Ordinal Numbers in Spanish
Today is my 20th birthday! My party will be at the fifth house on the second avenue. As of now, you’re the first to know! Ok, ok, so today isn’t really my birthday, but without the use of ordinal numbers, I wouldn’t be able to tell you all about it. Ordinal numbers tell us about an object’s position in relation to others. They are the numerical labels that help us arrange objects or ideas in order: first, second, third, etc. They are different from cardinal numbers, or natural numbers, that represent a quantity that we can count. When we learn about ordinal numbers in Spanish, it’s important to remember the vocabulary as well as the ways that they are used.
Ordinal Numbers 1-10
The most commonly used números ordinales in Spanish are numbers 1-10. As you will soon see, the numbers after 10 grow in complexity and length, which has undoubtedly persuaded Spanish speakers to use the cardinal numbers between 11 and a million much more frequently. Let’s start with a list of the numbers 1-10 in their ordinal form with a pronunciation cheat sheet!
It is important to take note that we do not use these ordinal numbers in Spanish exactly the same way that we use them in English. For example, unlike English, we write the days of the month with the cardinal number to specify a date. The only exception is for the first day of the month, where we use the ordinal number:
Cardinal number: El diez de agosto (August 10th)
Ordinal number for the first day of any month: El primero de abril (April 1st), el primero de agosto (August 1st)
The use of the ordinal number to denote the first of the month is a general and common rule for Spanish, but it is acceptable only in Spain to use uno instead of primero (El uno de abril).
Give it a try
Here is a quick quiz to see if you can fill in the blanks with the correct ordinal number, using the chart above to help! (See the answers at the end of the blog to check your work!)
1. el ______________ (8th) carro
2. el ______________ (1st) de noviembre
3. el ______________ (10th) suéter
4. el ______________ (5th) hermano
5. el ______________ (9th) cuadro
Ordinal Versus Cardinal
While cardinal numbers act as adjectives, ordinal numbers can be adverbs, pronouns, and adjectives. The major difference between them is that cardinal numbers do not usually change according to the gender and number of the noun, as ordinal numbers do. Here are a few examples that show how ordinal numbers change in order to adapt to the noun that they describe:
You will see that the ordinal number ending in ‘o’ comes before masculine nouns, while the ordinal number ending in ‘a’ precedes feminine nouns.
Do you notice anything strange in the chart above? Take a closer look at the ordinal number in the sentence Me dieron el primer boleto. In our example, it’s no mistake that primer is written without the final ‘o’. Ordinal numbers primero and tercero both lose the final ‘o’ when they are in front of a singular noun. This is the case even if another word is in between, as in, el primer gran día (the first big day).
El primer momento libre = the first free moment
El ganador del tercer lugar = the third place winner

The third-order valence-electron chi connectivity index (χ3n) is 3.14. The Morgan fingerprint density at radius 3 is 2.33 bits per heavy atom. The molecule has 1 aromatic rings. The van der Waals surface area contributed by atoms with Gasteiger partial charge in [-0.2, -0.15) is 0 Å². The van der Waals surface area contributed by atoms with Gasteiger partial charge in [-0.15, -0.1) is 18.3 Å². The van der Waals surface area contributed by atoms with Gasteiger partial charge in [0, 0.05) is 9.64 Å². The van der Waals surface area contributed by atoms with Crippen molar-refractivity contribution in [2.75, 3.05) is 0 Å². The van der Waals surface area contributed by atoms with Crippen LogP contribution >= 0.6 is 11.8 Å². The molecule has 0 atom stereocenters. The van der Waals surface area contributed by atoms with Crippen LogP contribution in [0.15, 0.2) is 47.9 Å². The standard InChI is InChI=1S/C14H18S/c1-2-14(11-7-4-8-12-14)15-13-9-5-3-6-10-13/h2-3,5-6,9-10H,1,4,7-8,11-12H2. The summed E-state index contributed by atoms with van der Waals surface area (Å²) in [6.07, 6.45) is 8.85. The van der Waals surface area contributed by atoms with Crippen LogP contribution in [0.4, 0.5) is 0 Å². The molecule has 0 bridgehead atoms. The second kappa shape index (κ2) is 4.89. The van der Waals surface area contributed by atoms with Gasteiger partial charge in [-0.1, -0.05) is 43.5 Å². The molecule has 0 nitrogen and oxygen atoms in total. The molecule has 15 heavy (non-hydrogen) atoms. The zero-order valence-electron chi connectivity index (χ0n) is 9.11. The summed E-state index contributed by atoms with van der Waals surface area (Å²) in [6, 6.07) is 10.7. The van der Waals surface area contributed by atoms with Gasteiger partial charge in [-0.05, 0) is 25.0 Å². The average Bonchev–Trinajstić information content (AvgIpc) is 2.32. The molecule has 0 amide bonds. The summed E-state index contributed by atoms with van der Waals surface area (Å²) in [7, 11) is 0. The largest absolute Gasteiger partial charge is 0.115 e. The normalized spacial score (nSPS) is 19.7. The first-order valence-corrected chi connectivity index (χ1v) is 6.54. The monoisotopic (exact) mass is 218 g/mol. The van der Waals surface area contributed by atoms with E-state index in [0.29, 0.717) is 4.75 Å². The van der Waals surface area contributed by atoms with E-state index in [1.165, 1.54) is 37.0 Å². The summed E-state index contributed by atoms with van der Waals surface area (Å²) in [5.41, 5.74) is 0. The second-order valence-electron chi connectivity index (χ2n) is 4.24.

Give it a try
Which ordinal or cardinal numbers do you need to fill in the following blanks? (See the answers at the end of the blog to check your work!)
6. Tengo ______________ (2) animales.
7. Tengo el ______________ (2nd) animal.
8. Hoy es la ______________ (1st) vez.
9. Lo hago solo ______________ (1) vez.
10. Comienza la ______________ (4th) entrada.
We have just learned that ordinal numbers are often adjectives. As you may know, an adjective generally comes after the noun it describes in Spanish. In the case of ordinal numbers, however, they come before the noun unless discussing a member of royalty or the pope.
El sexto libro = the sixth book
Mi primera foto = my first photo
Juan Carlos Primero = Juan Carlos the First, the former king of Spain
San Juan Pablo Segundo = Pope John Paul the Second
Numbers 11 to 100
Ordinal numbers are not ordinarily used after 10, but it is still important to expose yourself to them so that you can recognize them when they do appear. Both 11th and 12th have two acceptable forms, which the chart below shows. While there is, unfortunately, no formula to memorize for all the ordinal numbers after 11, there are a few guidelines we can follow. For numbers 13-19, we use a combination of decimo + ordinal number 3-9, as in decimocuarto (14th). For numbers in between 20-100, we use the ordinal number ending in -gésimo or -agésimo + the unique singular ordinal number 1-9, as in vigésimo primero (21st).
As you view the chart, keep in mind that all of these ordinal numbers can be written together or apart, as in decimoprimero or décimo primero. Additionally, if they describe a feminine noun, their form changes to decimaprimera or décima primera.
Similar to English, Spanish ordinal numbers can be written in long form or using superscriptions. While in English we use “st” “nd” “rd” and “th” as the superscriptions (as in 1st, 2nd, 3rd, and 4th), Spanish uses “o” for masculine nouns or “a” for feminine nouns, as in the following examples:
Another way of abbreviating numbers is by using roman numerals, which we read as ordinal numbers. We can use roman numerals with centuries, popes, monarchs, emperors, books, volumes, chapters, and recurring events. Keep in mind that in informal speech, the use of ordinal numbers above 10 is fairly rare. Instead of saying, el quincuagésimo capítulo, one would more likely say el capítulo cincuenta.
Now that you have learned how to use ordinal numbers, be sure to keep practicing them regularly in speech and writing. Be sure to check out our blog on cardinal numbers to refresh your memory or learn new vocabulary! To enhance your language skills, schedule a free class at Homeschool Spanish Academy and start speaking Spanish with a native speaker today!
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